Improved motor performance in chronic spinal cord injury following upper-limb robotic training

M.L. Cortés, J. Elder, A. Rykman, L. Murray, M. Avedissian, A. Stampa, Gary Thickbroom, A.M. Pascual- Leone, H.I. Krebs, J. Valls-Solé, Dylan Edwards

Research output: Contribution to journalArticle

28 Citations (Scopus)

Abstract

BACKGROUND: Recovering upper-limb motor function has important implications for improving independence of patients with tetraplegia after traumatic spinal cord injury (SCI). OBJECTIVE: To evaluate the feasibility, safety and effectiveness of robotic-assisted training of upper limb in a chronic SCI population. METHODS: A total of 10 chronic tetraplegic SCI patients (C4 to C6 level of injury, American Spinal Injury Association Impairment Scale, A to D) participated in a 6-week wrist-robot training protocol (1 hour/day 3 times/week). The following outcome measures were recorded at baseline and after the robotic training: a) motor performance, assessed by robot-measured kinematics, b) corticospinal excitability measured by transcranial magnetic stimulation (TMS), and c) changes in clinical scales: motor strength (Upper extremity motor score), pain level (Visual Analog Scale) and spasticity (Modified Ashworth scale). RESULTS: No adverse effects were observed during or after the robotic training. Statistically significant improvements were found in motor performance kinematics: aim (pre 1.17 ± 0.11 raduans, post 1.03 ± 0.08 raduans, p = 0.03) and smoothness of movement (pre 0.26 ± 0.03, post 0.31 ± 0.02, p = 0.03). These changes were not accompanied by changes in upper-extremity muscle strength or corticospinal excitability. No changes in pain or spasticity were found. CONCLUSIONS: Robotic-assisted training of the upper limb over six weeks is a feasible and safe intervention that can enhance movement kinematics without negatively affecting pain or spasticity in chronic SCI. In addition, robot-assisted devices are an excellent tool to quantify motor performance (kinematics) and can be used to sensitively measure changes after a given rehabilitative intervention. © 2013 - IOS Press and the authors. All rights reserved.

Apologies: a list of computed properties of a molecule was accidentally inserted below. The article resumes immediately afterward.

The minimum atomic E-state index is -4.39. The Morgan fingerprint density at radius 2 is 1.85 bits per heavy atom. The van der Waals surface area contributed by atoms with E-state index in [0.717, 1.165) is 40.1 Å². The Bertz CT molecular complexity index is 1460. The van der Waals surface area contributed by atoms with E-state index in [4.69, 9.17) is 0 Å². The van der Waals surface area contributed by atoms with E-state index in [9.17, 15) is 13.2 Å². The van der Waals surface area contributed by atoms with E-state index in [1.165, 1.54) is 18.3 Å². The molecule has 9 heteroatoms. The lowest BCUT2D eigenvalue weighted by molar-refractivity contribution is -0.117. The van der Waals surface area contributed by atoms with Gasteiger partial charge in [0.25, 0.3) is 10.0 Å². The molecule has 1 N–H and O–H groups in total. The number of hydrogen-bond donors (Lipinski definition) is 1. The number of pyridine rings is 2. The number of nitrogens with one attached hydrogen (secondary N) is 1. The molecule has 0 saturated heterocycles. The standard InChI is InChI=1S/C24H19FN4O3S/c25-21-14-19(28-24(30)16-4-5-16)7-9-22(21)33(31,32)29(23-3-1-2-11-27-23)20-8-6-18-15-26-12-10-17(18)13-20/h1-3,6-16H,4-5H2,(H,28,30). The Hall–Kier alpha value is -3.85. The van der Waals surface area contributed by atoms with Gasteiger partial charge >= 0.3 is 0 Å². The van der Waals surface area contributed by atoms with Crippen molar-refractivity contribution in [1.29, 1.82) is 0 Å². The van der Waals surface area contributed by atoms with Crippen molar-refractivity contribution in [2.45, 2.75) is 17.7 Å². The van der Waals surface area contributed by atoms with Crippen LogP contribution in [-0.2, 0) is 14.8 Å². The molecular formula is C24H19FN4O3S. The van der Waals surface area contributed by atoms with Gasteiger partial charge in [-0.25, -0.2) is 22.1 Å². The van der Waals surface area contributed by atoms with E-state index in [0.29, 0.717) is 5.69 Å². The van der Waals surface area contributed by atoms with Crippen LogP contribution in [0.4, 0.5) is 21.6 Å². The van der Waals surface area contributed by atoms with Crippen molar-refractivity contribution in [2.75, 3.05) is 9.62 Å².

Original languageEnglish
Pages (from-to)57-65
JournalNeuroRehabilitation
Volume33
Issue number1
DOIs
Publication statusPublished - 2013

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